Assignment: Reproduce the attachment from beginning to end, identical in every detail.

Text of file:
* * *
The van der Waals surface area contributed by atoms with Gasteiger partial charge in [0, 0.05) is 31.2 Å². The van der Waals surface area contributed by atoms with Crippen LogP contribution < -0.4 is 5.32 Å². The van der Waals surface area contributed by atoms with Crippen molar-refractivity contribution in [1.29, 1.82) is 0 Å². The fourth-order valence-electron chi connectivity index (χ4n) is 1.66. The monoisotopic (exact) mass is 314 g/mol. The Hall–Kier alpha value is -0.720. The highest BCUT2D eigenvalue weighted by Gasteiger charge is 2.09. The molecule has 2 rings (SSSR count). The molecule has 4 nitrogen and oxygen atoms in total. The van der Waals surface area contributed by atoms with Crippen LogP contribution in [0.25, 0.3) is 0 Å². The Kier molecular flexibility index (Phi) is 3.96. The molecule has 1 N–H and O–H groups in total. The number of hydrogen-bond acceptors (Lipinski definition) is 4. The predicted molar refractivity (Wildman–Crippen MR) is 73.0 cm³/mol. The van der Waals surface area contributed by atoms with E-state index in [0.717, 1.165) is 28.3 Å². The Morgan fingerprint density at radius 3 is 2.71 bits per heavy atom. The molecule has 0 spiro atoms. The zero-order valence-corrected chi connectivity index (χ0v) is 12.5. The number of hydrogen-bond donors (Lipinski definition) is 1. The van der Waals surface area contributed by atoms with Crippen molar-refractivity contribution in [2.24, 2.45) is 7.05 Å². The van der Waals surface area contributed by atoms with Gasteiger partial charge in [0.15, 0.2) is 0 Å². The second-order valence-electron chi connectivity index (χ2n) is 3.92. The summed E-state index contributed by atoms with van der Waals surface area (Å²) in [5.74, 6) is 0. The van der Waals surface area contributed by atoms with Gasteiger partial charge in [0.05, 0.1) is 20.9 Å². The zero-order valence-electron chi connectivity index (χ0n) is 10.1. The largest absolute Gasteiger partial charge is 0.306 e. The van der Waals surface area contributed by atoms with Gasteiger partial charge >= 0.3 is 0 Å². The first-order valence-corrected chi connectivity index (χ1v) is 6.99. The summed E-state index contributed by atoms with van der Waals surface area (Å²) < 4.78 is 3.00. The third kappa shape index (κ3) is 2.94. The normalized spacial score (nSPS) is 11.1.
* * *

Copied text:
The van der Waals surface area contributed by atoms with Gasteiger partial charge in [0, 0.05) is 31.2 Å². The van der Waals surface area contributed by atoms with Crippen LogP contribution < -0.4 is 5.32 Å². The van der Waals surface area contributed by atoms with Crippen molar-refractivity contribution in [1.29, 1.82) is 0 Å². The fourth-order valence-electron chi connectivity index (χ4n) is 1.66. The monoisotopic (exact) mass is 314 g/mol. The Hall–Kier alpha value is -0.720. The highest BCUT2D eigenvalue weighted by Gasteiger charge is 2.09. The molecule has 2 rings (SSSR count). The molecule has 4 nitrogen and oxygen atoms in total. The van der Waals surface area contributed by atoms with Crippen LogP contribution in [0.25, 0.3) is 0 Å². The Kier molecular flexibility index (Phi) is 3.96. The molecule has 1 N–H and O–H groups in total. The number of hydrogen-bond acceptors (Lipinski definition) is 4. The predicted molar refractivity (Wildman–Crippen MR) is 73.0 cm³/mol. The van der Waals surface area contributed by atoms with E-state index in [0.717, 1.165) is 28.3 Å². The Morgan fingerprint density at radius 3 is 2.71 bits per heavy atom. The molecule has 0 spiro atoms. The zero-order valence-corrected chi connectivity index (χ0v) is 12.5. The number of hydrogen-bond donors (Lipinski definition) is 1. The van der Waals surface area contributed by atoms with Crippen molar-refractivity contribution in [2.24, 2.45) is 7.05 Å². The van der Waals surface area contributed by atoms with Gasteiger partial charge in [0.15, 0.2) is 0 Å². The second-order valence-electron chi connectivity index (χ2n) is 3.92. The summed E-state index contributed by atoms with van der Waals surface area (Å²) in [5.74, 6) is 0. The van der Waals surface area contributed by atoms with Gasteiger partial charge in [0.05, 0.1) is 20.9 Å². The zero-order valence-electron chi connectivity index (χ0n) is 10.1. The largest absolute Gasteiger partial charge is 0.306 e. The van der Waals surface area contributed by atoms with Gasteiger partial charge >= 0.3 is 0 Å². The first-order valence-corrected chi connectivity index (χ1v) is 6.99. The summed E-state index contributed by atoms with van der Waals surface area (Å²) < 4.78 is 3.00. The third kappa shape index (κ3) is 2.94. The normalized spacial score (nSPS) is 11.1.